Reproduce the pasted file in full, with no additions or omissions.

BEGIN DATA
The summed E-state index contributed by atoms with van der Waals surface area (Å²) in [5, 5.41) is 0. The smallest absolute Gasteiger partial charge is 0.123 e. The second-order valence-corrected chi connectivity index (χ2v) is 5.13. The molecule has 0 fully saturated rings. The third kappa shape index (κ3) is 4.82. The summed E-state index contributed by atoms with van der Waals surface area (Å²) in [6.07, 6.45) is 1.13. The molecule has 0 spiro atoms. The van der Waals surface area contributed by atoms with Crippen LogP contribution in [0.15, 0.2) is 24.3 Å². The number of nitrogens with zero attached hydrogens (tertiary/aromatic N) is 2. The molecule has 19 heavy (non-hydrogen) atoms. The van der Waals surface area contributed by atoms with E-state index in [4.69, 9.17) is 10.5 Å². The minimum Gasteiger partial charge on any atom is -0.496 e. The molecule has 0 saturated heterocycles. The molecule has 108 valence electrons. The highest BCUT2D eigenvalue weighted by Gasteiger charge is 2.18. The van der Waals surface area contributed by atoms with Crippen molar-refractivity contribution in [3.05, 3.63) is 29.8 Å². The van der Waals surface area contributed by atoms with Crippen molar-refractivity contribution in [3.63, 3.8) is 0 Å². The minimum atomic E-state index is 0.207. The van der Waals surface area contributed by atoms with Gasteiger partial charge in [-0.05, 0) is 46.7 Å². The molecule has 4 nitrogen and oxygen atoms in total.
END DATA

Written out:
The summed E-state index contributed by atoms with van der Waals surface area (Å²) in [5, 5.41) is 0. The smallest absolute Gasteiger partial charge is 0.123 e. The second-order valence-corrected chi connectivity index (χ2v) is 5.13. The molecule has 0 fully saturated rings. The third kappa shape index (κ3) is 4.82. The summed E-state index contributed by atoms with van der Waals surface area (Å²) in [6.07, 6.45) is 1.13. The molecule has 0 spiro atoms. The van der Waals surface area contributed by atoms with Crippen LogP contribution in [0.15, 0.2) is 24.3 Å². The number of nitrogens with zero attached hydrogens (tertiary/aromatic N) is 2. The molecule has 19 heavy (non-hydrogen) atoms. The van der Waals surface area contributed by atoms with E-state index in [4.69, 9.17) is 10.5 Å². The minimum Gasteiger partial charge on any atom is -0.496 e. The molecule has 0 saturated heterocycles. The molecule has 108 valence electrons. The highest BCUT2D eigenvalue weighted by Gasteiger charge is 2.18. The van der Waals surface area contributed by atoms with Crippen molar-refractivity contribution in [3.05, 3.63) is 29.8 Å². The van der Waals surface area contributed by atoms with Crippen molar-refractivity contribution in [3.63, 3.8) is 0 Å². The minimum atomic E-state index is 0.207. The van der Waals surface area contributed by atoms with Gasteiger partial charge in [-0.05, 0) is 46.7 Å². The molecule has 4 nitrogen and oxygen atoms in total.